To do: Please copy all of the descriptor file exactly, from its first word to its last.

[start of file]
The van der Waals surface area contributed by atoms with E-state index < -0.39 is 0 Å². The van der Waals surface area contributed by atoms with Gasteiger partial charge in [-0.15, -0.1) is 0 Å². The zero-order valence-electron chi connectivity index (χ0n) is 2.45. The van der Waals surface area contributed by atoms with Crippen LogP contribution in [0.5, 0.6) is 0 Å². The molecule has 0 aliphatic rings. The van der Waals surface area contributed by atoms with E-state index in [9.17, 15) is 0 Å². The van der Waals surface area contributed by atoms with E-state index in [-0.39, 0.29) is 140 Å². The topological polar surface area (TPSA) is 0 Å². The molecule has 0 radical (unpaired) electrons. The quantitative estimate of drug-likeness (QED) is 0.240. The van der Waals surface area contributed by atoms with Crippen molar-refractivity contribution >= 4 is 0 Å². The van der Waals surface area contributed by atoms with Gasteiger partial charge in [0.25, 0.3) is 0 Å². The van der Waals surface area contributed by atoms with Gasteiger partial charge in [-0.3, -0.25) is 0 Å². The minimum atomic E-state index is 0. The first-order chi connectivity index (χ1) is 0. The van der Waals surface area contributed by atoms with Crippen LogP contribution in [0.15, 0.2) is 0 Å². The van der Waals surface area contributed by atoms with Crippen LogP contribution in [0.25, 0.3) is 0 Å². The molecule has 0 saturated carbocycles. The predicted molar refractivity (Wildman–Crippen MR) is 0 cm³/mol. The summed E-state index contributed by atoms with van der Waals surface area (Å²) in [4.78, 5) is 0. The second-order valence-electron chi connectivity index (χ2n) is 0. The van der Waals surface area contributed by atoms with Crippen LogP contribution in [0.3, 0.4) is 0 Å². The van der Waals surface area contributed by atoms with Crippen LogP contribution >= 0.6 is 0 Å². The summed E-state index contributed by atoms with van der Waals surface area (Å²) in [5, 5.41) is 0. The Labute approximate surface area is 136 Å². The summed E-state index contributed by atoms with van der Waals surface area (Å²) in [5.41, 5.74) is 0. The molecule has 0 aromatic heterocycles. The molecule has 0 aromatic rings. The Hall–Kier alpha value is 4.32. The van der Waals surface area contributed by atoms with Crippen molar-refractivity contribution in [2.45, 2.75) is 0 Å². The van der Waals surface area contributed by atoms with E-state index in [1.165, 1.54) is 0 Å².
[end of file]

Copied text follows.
The van der Waals surface area contributed by atoms with E-state index < -0.39 is 0 Å². The van der Waals surface area contributed by atoms with Gasteiger partial charge in [-0.15, -0.1) is 0 Å². The zero-order valence-electron chi connectivity index (χ0n) is 2.45. The van der Waals surface area contributed by atoms with Crippen LogP contribution in [0.5, 0.6) is 0 Å². The molecule has 0 aliphatic rings. The van der Waals surface area contributed by atoms with E-state index in [9.17, 15) is 0 Å². The van der Waals surface area contributed by atoms with E-state index in [-0.39, 0.29) is 140 Å². The topological polar surface area (TPSA) is 0 Å². The molecule has 0 radical (unpaired) electrons. The quantitative estimate of drug-likeness (QED) is 0.240. The van der Waals surface area contributed by atoms with Crippen molar-refractivity contribution >= 4 is 0 Å². The van der Waals surface area contributed by atoms with Gasteiger partial charge in [0.25, 0.3) is 0 Å². The van der Waals surface area contributed by atoms with Gasteiger partial charge in [-0.3, -0.25) is 0 Å². The minimum atomic E-state index is 0. The first-order chi connectivity index (χ1) is 0. The van der Waals surface area contributed by atoms with Crippen LogP contribution in [0.15, 0.2) is 0 Å². The van der Waals surface area contributed by atoms with Crippen LogP contribution in [0.25, 0.3) is 0 Å². The molecule has 0 saturated carbocycles. The predicted molar refractivity (Wildman–Crippen MR) is 0 cm³/mol. The summed E-state index contributed by atoms with van der Waals surface area (Å²) in [4.78, 5) is 0. The second-order valence-electron chi connectivity index (χ2n) is 0. The van der Waals surface area contributed by atoms with Crippen LogP contribution in [0.3, 0.4) is 0 Å². The van der Waals surface area contributed by atoms with Crippen LogP contribution >= 0.6 is 0 Å². The summed E-state index contributed by atoms with van der Waals surface area (Å²) in [5, 5.41) is 0. The Labute approximate surface area is 136 Å². The summed E-state index contributed by atoms with van der Waals surface area (Å²) in [5.41, 5.74) is 0. The molecule has 0 aromatic heterocycles. The molecule has 0 aromatic rings. The Hall–Kier alpha value is 4.32. The van der Waals surface area contributed by atoms with Crippen molar-refractivity contribution in [2.45, 2.75) is 0 Å². The van der Waals surface area contributed by atoms with E-state index in [1.165, 1.54) is 0 Å².